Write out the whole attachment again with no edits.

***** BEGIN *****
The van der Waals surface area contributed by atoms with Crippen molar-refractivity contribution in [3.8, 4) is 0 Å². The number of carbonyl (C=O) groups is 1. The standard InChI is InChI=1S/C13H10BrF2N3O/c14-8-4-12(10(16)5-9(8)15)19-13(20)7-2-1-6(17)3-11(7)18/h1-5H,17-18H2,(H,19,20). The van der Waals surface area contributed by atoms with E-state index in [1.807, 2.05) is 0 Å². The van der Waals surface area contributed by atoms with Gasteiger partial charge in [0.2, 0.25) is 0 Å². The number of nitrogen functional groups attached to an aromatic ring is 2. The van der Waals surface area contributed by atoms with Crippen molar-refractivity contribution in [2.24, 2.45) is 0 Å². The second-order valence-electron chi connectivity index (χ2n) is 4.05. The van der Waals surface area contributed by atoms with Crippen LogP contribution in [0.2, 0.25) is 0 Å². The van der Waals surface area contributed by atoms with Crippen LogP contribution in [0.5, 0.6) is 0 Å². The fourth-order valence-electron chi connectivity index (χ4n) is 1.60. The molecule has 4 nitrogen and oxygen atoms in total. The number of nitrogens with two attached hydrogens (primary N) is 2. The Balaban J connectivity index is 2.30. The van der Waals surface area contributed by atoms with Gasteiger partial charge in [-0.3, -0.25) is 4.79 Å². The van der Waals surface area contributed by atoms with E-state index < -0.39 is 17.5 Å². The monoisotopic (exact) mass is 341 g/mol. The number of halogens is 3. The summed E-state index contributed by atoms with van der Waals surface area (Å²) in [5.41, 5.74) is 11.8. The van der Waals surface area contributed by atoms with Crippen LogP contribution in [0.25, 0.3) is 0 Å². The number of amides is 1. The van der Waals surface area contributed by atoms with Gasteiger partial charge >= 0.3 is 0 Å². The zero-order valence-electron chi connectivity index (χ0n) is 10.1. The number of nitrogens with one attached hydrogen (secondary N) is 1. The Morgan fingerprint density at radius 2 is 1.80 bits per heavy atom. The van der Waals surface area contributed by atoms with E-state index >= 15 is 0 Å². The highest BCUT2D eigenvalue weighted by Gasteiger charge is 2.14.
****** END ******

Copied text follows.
The van der Waals surface area contributed by atoms with Crippen molar-refractivity contribution in [3.8, 4) is 0 Å². The number of carbonyl (C=O) groups is 1. The standard InChI is InChI=1S/C13H10BrF2N3O/c14-8-4-12(10(16)5-9(8)15)19-13(20)7-2-1-6(17)3-11(7)18/h1-5H,17-18H2,(H,19,20). The van der Waals surface area contributed by atoms with E-state index in [1.807, 2.05) is 0 Å². The van der Waals surface area contributed by atoms with Gasteiger partial charge in [0.2, 0.25) is 0 Å². The number of nitrogen functional groups attached to an aromatic ring is 2. The van der Waals surface area contributed by atoms with Crippen molar-refractivity contribution in [2.24, 2.45) is 0 Å². The second-order valence-electron chi connectivity index (χ2n) is 4.05. The van der Waals surface area contributed by atoms with Crippen LogP contribution in [0.2, 0.25) is 0 Å². The van der Waals surface area contributed by atoms with Crippen LogP contribution in [0.5, 0.6) is 0 Å². The fourth-order valence-electron chi connectivity index (χ4n) is 1.60. The molecule has 4 nitrogen and oxygen atoms in total. The number of nitrogens with two attached hydrogens (primary N) is 2. The Balaban J connectivity index is 2.30. The van der Waals surface area contributed by atoms with Gasteiger partial charge in [-0.3, -0.25) is 4.79 Å². The van der Waals surface area contributed by atoms with E-state index < -0.39 is 17.5 Å². The monoisotopic (exact) mass is 341 g/mol. The number of halogens is 3. The summed E-state index contributed by atoms with van der Waals surface area (Å²) in [5.41, 5.74) is 11.8. The van der Waals surface area contributed by atoms with Crippen LogP contribution in [0.25, 0.3) is 0 Å². The number of amides is 1. The van der Waals surface area contributed by atoms with Gasteiger partial charge >= 0.3 is 0 Å². The zero-order valence-electron chi connectivity index (χ0n) is 10.1. The number of nitrogens with one attached hydrogen (secondary N) is 1. The Morgan fingerprint density at radius 2 is 1.80 bits per heavy atom. The van der Waals surface area contributed by atoms with E-state index >= 15 is 0 Å². The highest BCUT2D eigenvalue weighted by Gasteiger charge is 2.14.